We have developed algorithms which perform haptic rendering of dynamically changing objects, as observed by an RGB-D (video and depth) camera (such as in the Microsoft Kinect). This allows for ‘remote touching’ of real, moving 3D objects. The motivating goal of this work is to apply this capability to robotic surgery, so that we can guide the motion of a surgical tool or define “no fly” zones around anatomical structures that should not be cut. However there are a wide variety of potential applicationsany situation where an operator wishes to “feel” the boundaries (and possibly the surface) of an object at a distance, without the use of contact sensors.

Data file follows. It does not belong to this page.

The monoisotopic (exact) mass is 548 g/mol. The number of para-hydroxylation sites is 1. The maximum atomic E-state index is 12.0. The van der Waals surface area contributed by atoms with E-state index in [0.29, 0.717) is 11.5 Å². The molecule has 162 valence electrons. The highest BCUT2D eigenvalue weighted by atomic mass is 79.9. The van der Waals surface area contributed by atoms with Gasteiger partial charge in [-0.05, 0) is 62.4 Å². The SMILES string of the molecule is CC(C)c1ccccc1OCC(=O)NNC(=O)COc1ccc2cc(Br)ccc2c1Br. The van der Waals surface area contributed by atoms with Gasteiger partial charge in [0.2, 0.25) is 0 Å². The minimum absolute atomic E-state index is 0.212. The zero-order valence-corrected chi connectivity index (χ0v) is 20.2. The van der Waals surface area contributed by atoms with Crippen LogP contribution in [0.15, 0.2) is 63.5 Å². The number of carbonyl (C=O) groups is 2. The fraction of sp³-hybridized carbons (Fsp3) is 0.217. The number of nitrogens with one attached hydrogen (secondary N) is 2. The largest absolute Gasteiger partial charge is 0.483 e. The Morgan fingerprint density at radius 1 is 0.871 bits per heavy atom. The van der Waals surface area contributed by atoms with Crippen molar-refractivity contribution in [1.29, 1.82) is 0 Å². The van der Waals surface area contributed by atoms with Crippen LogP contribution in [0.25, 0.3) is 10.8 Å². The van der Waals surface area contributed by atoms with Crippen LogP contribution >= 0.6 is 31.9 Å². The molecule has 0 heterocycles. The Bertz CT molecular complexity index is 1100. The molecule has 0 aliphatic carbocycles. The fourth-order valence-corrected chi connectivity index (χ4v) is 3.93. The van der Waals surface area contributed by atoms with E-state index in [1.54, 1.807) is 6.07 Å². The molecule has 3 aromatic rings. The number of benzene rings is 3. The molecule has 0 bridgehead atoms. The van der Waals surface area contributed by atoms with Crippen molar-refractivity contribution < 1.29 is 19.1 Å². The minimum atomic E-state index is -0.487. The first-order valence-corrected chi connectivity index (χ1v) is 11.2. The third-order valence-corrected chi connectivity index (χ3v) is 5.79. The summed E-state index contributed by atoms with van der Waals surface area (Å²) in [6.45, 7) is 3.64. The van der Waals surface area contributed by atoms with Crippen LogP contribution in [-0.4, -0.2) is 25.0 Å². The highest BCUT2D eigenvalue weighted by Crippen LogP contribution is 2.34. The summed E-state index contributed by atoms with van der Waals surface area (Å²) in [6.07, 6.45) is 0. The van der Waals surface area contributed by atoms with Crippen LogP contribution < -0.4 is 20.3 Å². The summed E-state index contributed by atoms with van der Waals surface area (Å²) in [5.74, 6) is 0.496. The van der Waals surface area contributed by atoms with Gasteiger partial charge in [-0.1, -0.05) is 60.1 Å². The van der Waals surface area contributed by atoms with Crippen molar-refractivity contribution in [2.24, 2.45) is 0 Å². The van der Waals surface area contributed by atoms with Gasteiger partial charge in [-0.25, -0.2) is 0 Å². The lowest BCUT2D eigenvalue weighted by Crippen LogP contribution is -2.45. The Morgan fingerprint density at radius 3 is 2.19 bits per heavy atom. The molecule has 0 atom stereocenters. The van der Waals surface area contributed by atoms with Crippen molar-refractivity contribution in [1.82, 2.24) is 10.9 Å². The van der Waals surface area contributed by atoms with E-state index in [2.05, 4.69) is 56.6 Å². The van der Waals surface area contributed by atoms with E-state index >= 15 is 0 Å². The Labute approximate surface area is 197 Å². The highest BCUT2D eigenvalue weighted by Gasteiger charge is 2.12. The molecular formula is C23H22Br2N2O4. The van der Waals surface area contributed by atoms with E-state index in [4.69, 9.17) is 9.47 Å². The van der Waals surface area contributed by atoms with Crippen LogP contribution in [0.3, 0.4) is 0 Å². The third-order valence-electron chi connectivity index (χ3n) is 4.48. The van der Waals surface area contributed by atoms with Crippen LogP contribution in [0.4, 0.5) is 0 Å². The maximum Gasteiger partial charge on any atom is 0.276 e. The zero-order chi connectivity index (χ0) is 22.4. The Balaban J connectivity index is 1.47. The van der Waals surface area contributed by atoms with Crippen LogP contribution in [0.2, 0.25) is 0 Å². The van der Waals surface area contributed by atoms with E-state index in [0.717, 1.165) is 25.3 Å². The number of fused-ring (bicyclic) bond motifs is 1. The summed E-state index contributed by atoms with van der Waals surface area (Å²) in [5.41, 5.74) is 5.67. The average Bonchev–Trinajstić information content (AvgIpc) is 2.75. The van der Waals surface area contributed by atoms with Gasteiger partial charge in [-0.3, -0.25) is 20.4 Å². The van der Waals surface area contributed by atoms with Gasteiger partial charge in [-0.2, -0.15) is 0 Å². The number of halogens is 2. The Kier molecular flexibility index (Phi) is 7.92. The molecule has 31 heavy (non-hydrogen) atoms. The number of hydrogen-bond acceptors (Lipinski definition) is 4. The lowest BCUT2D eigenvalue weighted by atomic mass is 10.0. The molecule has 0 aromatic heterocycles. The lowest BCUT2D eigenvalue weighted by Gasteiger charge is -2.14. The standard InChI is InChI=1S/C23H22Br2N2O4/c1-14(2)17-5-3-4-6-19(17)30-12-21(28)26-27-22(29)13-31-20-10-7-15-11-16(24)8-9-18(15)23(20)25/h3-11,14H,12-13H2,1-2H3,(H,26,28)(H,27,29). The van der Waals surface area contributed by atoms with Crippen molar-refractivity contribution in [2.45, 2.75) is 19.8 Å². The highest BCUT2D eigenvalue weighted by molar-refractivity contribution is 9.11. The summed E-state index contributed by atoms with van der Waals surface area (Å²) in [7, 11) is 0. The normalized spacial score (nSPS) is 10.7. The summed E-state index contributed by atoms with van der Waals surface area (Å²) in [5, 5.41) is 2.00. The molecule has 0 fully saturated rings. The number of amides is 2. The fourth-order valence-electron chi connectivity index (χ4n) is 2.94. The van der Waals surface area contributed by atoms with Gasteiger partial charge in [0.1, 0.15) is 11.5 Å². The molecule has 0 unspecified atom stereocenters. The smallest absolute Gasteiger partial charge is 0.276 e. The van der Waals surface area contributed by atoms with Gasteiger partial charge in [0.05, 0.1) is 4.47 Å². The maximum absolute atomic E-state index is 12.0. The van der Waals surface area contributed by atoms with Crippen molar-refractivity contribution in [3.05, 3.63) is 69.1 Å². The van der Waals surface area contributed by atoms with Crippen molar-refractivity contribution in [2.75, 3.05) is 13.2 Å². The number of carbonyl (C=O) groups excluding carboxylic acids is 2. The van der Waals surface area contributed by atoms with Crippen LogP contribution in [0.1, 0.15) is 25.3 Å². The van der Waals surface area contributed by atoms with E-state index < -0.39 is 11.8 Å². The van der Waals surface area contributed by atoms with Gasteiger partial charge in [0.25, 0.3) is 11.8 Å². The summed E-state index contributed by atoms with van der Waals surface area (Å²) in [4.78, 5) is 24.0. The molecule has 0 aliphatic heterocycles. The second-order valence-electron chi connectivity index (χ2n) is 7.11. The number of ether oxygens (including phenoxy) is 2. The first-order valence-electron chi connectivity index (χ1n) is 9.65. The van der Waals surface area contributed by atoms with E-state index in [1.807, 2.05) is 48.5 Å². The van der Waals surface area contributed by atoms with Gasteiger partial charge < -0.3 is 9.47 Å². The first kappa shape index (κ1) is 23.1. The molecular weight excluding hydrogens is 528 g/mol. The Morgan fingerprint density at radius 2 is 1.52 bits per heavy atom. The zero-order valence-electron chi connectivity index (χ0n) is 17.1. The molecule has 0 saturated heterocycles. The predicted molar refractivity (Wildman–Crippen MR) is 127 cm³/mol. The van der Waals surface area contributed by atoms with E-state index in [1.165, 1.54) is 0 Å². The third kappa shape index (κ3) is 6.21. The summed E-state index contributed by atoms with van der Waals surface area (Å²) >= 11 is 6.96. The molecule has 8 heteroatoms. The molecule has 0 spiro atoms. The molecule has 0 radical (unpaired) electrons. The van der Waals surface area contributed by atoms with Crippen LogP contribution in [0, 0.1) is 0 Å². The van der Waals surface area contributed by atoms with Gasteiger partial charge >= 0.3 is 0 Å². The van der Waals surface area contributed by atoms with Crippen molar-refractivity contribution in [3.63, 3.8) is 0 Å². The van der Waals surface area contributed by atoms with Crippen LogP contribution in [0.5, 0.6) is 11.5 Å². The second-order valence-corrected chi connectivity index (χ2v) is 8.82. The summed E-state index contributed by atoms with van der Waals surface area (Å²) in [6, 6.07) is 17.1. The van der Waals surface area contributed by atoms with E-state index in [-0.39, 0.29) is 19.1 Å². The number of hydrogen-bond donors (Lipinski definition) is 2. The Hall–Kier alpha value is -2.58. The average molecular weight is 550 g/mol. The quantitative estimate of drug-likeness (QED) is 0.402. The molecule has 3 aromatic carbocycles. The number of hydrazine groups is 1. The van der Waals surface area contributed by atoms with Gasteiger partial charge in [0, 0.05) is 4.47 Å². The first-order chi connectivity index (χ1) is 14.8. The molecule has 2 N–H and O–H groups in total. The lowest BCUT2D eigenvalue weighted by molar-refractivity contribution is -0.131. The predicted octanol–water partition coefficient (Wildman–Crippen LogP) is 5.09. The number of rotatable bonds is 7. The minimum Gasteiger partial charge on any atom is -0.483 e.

Howard Jay Chizeck received his B.S. (1974) and M.S. (1976) degrees from Case Western Reserve University and the Sc.D. degree in Electrical Engineering and Computer Science from the Massachusetts Institute of Technology in 1982. He has been a faculty member and Department Chair at two major research universities – in a small department at a private university and in a large department at a public university. From 1981 until 1998 he was at Case Western Reserve University in Cleveland, serving as Chair of the Department of Systems, Control and Industrial Engineering from 1995 – 1998. Professor Chizeck joined the University of Washington, as the Chair of the Electrical Engineering Department from August 1998- September 2003. Currently he is a Professor of Electrical Engineering and also an Adjunct Professor of Bioengineering at the UW. Professor Chizeck’s research interests include control engineering theory and the application of control engineering to biomedical problems. He has worked primarily in stochastic control theory, system identification and adaptive control theory and applications to regulation of physiological variables, and the development of assistive devices for individuals having physical disabilities. Current research involves control of telerobotic surgery systems and the application of systems and control methods in neural engineering. Professor Chizeck has worked with industry in the assessment and implementation of new technologies, biomedical instrumentation, medical device product development and testing, and the synthesis and evaluation of automation and control systems. He has been involved with many technology-based start-up companies in San Diego, Cleveland and Seattle. Professor Chizeck was elected a Fellow of the IEEE in 1999 “for contributions to the use of control system theory in biomedical engineering” and in 2011 he was elected to College of Fellows ) of the, American Institute for Medical and Biological Engineering (AIMBE) for “contributions to the use of control system theory in functional electrical stimulation assisted walking.”